Despite the improved sensitivity and axial resolution of commercial SD-OCT instruments, these outer retinal structures are not always well seen. When these structures are not clearly visible, it is often uncertain whether this is a result of true disruption of these structures or simply insufficient image quality. Because recognizing the integrity of these structures is of clinical significance, strategies to improve their visualization are important.
An inherent property of OCT well known to degrade image quality is speckle noise artifact.11 The technique of multiple B-scan averaging was previously shown to be a useful method to decrease speckle noise in time-domain OCT,12 but this increased the time taken to perform the scan and introduced additional challenges due to eye motion artifact. However, the higher speed of SD-OCT instruments allows multiple scans to be taken quickly from the same location, particularly in SD-OCT systems that also track eye movements.13 Sakamoto et al.14 showed that the multiple B-scan averaging technique can be used to enhance SD-OCT image quality and improve visualization of the IS/OS junction and the outer nuclear layer (ONL), but they did not study the ELM. Subsequently, Spaide et al. demonstrated that multiple B-scan averaging was an important component of the their “Enhanced Depth Imaging” approach for improving visualization of the choroid.15 However, the number of scans that need to be averaged to achieve sufficient image quality for clinical assessments has not been well established.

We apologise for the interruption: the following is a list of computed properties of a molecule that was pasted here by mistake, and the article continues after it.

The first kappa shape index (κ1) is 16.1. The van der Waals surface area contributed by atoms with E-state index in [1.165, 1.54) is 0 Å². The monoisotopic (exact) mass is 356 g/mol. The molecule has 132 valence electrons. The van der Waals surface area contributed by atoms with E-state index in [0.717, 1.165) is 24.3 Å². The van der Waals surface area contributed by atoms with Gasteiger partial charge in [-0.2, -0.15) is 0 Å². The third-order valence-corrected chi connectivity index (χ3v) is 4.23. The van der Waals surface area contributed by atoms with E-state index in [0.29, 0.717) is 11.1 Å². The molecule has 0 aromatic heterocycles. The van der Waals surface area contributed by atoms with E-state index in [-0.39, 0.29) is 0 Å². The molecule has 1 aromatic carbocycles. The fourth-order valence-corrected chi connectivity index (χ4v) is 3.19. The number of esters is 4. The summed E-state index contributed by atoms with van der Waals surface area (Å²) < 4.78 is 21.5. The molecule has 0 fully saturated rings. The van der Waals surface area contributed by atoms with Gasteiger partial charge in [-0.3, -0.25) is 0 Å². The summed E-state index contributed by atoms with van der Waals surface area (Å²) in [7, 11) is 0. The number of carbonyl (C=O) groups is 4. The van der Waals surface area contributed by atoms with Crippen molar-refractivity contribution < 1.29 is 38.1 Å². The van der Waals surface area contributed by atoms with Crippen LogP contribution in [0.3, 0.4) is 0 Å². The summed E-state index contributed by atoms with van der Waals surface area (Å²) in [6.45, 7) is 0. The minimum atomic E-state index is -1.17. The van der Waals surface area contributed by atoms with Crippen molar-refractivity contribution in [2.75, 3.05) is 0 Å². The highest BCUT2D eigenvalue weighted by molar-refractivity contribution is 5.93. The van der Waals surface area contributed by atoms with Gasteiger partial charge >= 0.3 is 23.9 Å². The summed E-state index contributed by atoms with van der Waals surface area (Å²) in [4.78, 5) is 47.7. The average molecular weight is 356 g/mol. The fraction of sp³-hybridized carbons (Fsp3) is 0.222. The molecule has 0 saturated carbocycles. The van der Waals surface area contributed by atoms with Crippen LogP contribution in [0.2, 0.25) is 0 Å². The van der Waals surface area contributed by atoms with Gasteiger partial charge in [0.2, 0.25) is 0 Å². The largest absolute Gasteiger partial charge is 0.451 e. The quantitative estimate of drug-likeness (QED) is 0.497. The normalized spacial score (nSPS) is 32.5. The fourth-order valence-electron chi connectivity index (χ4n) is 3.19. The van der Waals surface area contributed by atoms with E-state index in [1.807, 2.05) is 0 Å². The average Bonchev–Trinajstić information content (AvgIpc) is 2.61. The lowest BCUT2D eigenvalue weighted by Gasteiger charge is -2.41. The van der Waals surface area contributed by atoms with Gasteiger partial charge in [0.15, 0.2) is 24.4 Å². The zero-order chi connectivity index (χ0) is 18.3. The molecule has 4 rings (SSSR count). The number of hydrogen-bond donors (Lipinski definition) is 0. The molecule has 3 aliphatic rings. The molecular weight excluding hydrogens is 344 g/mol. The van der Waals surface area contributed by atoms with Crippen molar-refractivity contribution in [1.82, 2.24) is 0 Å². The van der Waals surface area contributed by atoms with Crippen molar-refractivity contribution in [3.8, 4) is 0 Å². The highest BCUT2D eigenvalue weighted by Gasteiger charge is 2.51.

The number of scans that can be averaged may be limited because many SD-OCT instruments do not track eye movements. We evaluated the extent of improvement in visualization of the ONL, ELM, IS/OS junction, retinal pigment epithelium (RPE), and choroid using two different commercially available averaging protocols.
OCT images were collected and reviewed from a series of consecutive patients with a variety of retinal diseases (Table 1) referred for Cirrus HD-OCT (software version 4.5, Carl Zeiss Meditec) imaging between October and November 2009 from a tertiary retina and ophthalmology subspecialty practice at the Doheny Eye Institute.
Table 1: Disease Spectrum